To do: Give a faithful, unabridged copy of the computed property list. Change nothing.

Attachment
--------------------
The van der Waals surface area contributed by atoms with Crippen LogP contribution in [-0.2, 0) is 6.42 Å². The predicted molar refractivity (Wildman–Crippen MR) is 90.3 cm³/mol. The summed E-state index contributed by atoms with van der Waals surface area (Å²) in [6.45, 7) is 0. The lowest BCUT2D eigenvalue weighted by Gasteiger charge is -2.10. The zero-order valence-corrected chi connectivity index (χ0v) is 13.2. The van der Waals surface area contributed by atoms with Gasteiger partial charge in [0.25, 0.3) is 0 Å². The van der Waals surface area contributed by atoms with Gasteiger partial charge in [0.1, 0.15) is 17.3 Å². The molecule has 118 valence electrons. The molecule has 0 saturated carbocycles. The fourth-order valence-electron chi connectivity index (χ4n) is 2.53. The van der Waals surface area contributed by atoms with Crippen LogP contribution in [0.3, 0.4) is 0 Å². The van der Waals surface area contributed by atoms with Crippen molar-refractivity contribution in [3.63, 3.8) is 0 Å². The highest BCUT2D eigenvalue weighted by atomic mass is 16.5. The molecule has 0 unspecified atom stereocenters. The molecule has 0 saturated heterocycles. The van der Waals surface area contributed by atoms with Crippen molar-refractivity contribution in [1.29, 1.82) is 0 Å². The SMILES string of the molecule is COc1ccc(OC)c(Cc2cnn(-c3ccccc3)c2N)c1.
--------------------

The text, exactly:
The van der Waals surface area contributed by atoms with Crippen LogP contribution in [-0.2, 0) is 6.42 Å². The predicted molar refractivity (Wildman–Crippen MR) is 90.3 cm³/mol. The summed E-state index contributed by atoms with van der Waals surface area (Å²) in [6.45, 7) is 0. The lowest BCUT2D eigenvalue weighted by Gasteiger charge is -2.10. The zero-order valence-corrected chi connectivity index (χ0v) is 13.2. The van der Waals surface area contributed by atoms with Gasteiger partial charge in [0.25, 0.3) is 0 Å². The van der Waals surface area contributed by atoms with Gasteiger partial charge in [0.1, 0.15) is 17.3 Å². The molecule has 118 valence electrons. The molecule has 0 saturated carbocycles. The fourth-order valence-electron chi connectivity index (χ4n) is 2.53. The van der Waals surface area contributed by atoms with Crippen LogP contribution in [0.3, 0.4) is 0 Å². The van der Waals surface area contributed by atoms with Crippen molar-refractivity contribution in [3.63, 3.8) is 0 Å². The highest BCUT2D eigenvalue weighted by atomic mass is 16.5. The molecule has 0 unspecified atom stereocenters. The molecule has 0 saturated heterocycles. The van der Waals surface area contributed by atoms with Crippen molar-refractivity contribution in [1.29, 1.82) is 0 Å². The SMILES string of the molecule is COc1ccc(OC)c(Cc2cnn(-c3ccccc3)c2N)c1.